Pedaling in the early miles

The Road
Soon enough we dumped out onto the pavement. I think the road is technically a longer distance than the trail, but much quicker from a time standpoint. I was able to average 10-ish mph on the road, versus 4 or maybe 5 (if I was lucky!) on the soft, snowy, and hilly trail. I stopped for a quick snack (bite-sized snickers bar, the first of many) before proceeding down the icy pavement.

After a few miles, I caught up with Jim Ishman, who was competing in the 1000 mile race. There was a modest headwind, and I thought he might appreciate a chance to sit on my rear wheel since he was planning on riding all the way to Nome. We ended up riding a few miles together, until we got to the base of a short, mile-ish long climb. I just kept pedaling my all-day pace, but Jim wanted to conserve the energy for the remaining 990 miles. I ended up pulling away from him during this section. Unfortunately I did not get the opportunity to ride with Jim again during the duration of my (much shorter) race.

Back on the snow, this time for good: Road End to Flat Horn Lake
The section between the end of the road and Flat Horn Lake seemed to pass fairly quickly. A lot of flat, wide, relatively soft snowmobile trail with plenty of soft spots, fun moguls, and small rollers to keep my attention. I ended up passing a handful of riders during this section, including the Diederich twins, Steve Cannon, and a few others that I have yet to identify. There was some non-race traffic on the trail as well, including a group of three snowmobiles early on and later a two small children riding a tiny snowmobile. (Parental supervision for the kids was nowhere to be seen!!) A large group of bikers also had ridden to a “Y” in the trail to cheer on the ITI racers. I got a bit confused with all of the commotion, and the proper trail was  hard to decipher because of the hundreds of  tire tracks. Fortunately, one of the spectators directed me towards the right side of the “Y,” the much shorter way to Flat Horn Lake

The scenery was breathtaking: Mount Susitna was growing larger in the distance with each pedal revolution with the sun slowly traversing across the sky towards an eventual intersection with the horizon. I knew Alaska would be beautiful, but always imagined it as a harsh beauty. While it certainly met those expectations, I failed to imagine how the low sun angle softened the harsh lines. The snow and sky were painted with subdued colors and pastels. I felt blissful, happy, and content. At that very moment there was nowhere on Earth that I’d rather have been than pedaling my bike towards the “Sleeping Lady” in the distance.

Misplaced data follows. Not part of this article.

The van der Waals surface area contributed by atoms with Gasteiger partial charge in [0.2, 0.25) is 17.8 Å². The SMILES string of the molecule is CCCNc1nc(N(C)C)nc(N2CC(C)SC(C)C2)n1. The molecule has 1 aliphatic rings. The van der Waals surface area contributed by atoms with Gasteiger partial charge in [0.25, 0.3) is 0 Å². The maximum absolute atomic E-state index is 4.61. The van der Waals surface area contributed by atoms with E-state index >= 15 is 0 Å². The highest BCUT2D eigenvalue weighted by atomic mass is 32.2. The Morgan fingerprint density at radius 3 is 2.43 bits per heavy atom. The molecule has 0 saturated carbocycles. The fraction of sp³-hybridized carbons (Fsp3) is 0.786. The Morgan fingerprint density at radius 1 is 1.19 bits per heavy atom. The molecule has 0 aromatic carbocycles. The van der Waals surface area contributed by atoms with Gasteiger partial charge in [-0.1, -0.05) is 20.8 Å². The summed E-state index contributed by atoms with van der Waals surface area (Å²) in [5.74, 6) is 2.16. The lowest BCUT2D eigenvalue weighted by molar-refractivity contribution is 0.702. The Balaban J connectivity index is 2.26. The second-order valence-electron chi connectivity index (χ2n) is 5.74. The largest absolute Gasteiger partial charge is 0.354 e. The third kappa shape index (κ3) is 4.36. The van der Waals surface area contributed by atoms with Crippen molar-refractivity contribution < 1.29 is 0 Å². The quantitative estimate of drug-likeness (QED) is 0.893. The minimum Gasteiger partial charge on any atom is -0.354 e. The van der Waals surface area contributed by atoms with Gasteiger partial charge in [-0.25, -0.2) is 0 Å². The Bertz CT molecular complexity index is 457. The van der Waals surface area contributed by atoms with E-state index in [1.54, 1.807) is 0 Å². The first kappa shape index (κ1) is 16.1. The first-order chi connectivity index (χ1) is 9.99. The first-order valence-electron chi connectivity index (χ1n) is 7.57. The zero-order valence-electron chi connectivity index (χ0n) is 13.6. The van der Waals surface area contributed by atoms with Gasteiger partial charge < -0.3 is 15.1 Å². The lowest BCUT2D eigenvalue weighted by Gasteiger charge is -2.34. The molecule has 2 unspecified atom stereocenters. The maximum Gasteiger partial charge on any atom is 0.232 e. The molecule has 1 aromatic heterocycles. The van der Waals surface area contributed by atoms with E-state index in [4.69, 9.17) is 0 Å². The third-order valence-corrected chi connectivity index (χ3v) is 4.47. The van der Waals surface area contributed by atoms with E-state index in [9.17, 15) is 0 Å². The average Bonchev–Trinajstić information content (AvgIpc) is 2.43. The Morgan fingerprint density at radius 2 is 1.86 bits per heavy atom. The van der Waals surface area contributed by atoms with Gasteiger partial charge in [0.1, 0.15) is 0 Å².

The "Sleeping Lady" - Mount Susitna

The trail narrowed about a mile or two east of Flat Horn Lake, with a series of super fun rollers and moguls. I was tempted to catch a little air on some of them, but the smarter and more cautious side of me won the debate, so the 4.6s stayed firmly planted in the snow. 26 miles into the race, and I was feeling good, and anxious to get onto the lake, which I was sure would be well-packed and fast, and I would be on the Dismal Swamp before I knew it.

Flat Horn Lake
Onto the lake, and whoa, the trail got packed, icy, and fast. This was awesome!  For 100 yards.

Then I got my first taste of the real Iditarod Trail. Soft, almost rideable snow composed the rest of the trail on the remaining 3-ish miles of Flat Horn Lake. There was a women rider about 200 yards ahead of me, gamely attempting to ride instead of push. For a few minutes I attempted to do the same, but ultimately resigned myself to pushing after seeing her topple multiple times over a distance of less than a ¼ mile. My slow pushing-pace eventually got me within about 100 feet of the tenacious racer ahead.

After she took a particularly nasty tumble, I jog-pushed up to her and helped extricate her from underneath her 40lb bike and out of a waist-deep snowdrift. I learned that she was Pam Todd, an Anchorage local, and fellow ITI rookie racing the 130 mile. I thanked her for attempting to ride the trail, as her efforts informed me that pushing was clearly the better alternative. Easy conversation with Pam made the drudgery of pushing the rest of the way across Flathorn Lake pass quickly as darkness fell. At this point, my camera stopped cooperating until after the finish.

Dismal Swamp